La Lucha Sigue
My name is Vanessa Whitney Bell Kontulis Lynch Zorlu. I have bathed by the Euphrates when dawns were young and I will not be conquered over.
I want to write about trauma. I want to write about healing. I want to share with you a story of diaspora and resistance whose end has yet to be told.
I am first, a human being. A living, breathing, feeling Black women who has walked across deserts and over mountains and heard stories from elders and babies. I am alive. I am here.
My father is from the West Indies and my mother from Greece, her father from France by way of Ireland. I have survived rape and tears and back injury and surgery and violence – state, domestic and otherwise. I have seen poverty and felt hunger. I have seen blood and shed tears. I have seen military occupation and the inside of many jail cells. And I am still here.
This week, I have listened and have heard the pain of the world. From the inside of the Courthouse to the inside of the Mental Health Unit to the living rooms and dining halls that do not belong to me, I have listened.
In the last month I have been harassed and faced down soldiers with automatic weapons. I have fought for my brother’s life and my own. I have heard my sister’s sorrow when a man she didn’t know touched what was not his. I have heard my mother cough from exhaustion. I have faced judges across the state. I have told my truth. And I will share it now.
As a human being I will never claim perfection or supreme knowledge, for there is much I do not know. But I know myself. I am not above reprieve. I am not above mistakes. I am not above anything.
All I can do is my best. And this is what I aim for.
I have no degrees. My college was interrupted with abusive relationships, people who depended on me, and the news that my spine was disintegrating in on itself.
I have no money. I am working to become a paid organizer but until that time comes I am blessed whenever a few dollars to fill my gas tank find their way into my pocket.
I have no home. In many ways I never have. We have been displaced for centuries. I have been displaced for decades.
I have no malice in my heart for those whose pain and rage has turned into a severe bitterness that lashes out at anything that is not agreed with.
I have only a vision of a better life. This is what propels me; An endless determination for the liberation of my people – of my family and of myself.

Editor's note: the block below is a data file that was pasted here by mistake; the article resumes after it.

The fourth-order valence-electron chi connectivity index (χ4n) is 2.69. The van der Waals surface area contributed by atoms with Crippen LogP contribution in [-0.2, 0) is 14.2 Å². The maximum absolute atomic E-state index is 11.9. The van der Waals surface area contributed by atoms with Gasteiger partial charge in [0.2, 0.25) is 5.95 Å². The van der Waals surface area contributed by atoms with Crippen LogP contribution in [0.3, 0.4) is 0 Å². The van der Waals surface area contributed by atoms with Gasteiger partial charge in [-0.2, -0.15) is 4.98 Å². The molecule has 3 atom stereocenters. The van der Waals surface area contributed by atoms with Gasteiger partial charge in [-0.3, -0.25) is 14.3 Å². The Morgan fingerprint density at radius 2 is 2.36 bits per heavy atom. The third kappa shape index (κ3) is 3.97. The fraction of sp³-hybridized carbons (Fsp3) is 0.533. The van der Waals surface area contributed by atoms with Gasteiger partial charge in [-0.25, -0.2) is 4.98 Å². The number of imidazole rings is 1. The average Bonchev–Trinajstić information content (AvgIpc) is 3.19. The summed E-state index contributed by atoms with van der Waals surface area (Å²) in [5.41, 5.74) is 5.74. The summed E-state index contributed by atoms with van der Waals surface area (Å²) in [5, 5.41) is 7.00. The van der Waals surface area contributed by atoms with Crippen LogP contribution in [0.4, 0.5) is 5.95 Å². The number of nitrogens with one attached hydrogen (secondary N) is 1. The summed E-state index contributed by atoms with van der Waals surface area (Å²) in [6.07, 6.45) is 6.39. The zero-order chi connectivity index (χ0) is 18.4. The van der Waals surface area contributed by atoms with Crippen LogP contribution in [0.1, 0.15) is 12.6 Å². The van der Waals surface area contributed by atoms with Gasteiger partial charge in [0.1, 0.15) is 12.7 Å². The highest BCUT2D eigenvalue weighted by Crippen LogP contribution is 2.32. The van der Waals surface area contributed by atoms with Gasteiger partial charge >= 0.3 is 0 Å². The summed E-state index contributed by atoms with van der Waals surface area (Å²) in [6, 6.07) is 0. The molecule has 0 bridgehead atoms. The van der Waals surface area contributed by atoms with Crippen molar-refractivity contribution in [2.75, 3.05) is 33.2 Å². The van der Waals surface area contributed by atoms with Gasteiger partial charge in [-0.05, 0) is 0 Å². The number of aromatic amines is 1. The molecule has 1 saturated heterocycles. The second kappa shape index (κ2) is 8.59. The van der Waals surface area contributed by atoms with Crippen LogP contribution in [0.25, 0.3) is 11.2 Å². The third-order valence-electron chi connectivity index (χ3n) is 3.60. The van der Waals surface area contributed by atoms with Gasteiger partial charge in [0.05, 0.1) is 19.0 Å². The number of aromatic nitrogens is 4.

Black Lives Matter appeals to me in such a deep way because it feels like the beginning of a home. Because three sisters from different life positions and perspectives came together under the captivity of a White Supremacist –Capitalist Patriarchal apocalypse to scheme a blueprint towards freedom. This blueprint does not silence me. It has room for me to speak and share my story. It is for this reason I align with this struggle.
In 2011 I founded PeaceWalks to document the revolution of our daily walks. The stories and photos of the earth and those who inhabit it.
In 2012 I co-founded Orange Ink for the same reason. I was in space with beautiful elders and confused ones too, and was regularly the only young black woman. This was not okay with me. I wanted an inclusive space that catered to me, the people who look like me and share my struggles. A space for artists, organizers, rebels, freedom fighters, revolutionaries, obeah doctors, singers, painters, dancers and creaters. A space for African, immigrant, displaced, dispossessed, queer, young, transgender, angry, happy, full, empty, gang leader, hip hop artist, felon, hungry truth seekers. So I made it.
I had no money and while working in a grocery store I found the space to host a first major gathering. I invited first young, local, queer, indigenous, immigrant, black women to share the space with me. I introduced them to each other. We listened and spoke. Through music that we chose, poetry we wrote, photographs and paintings that we created, we came together.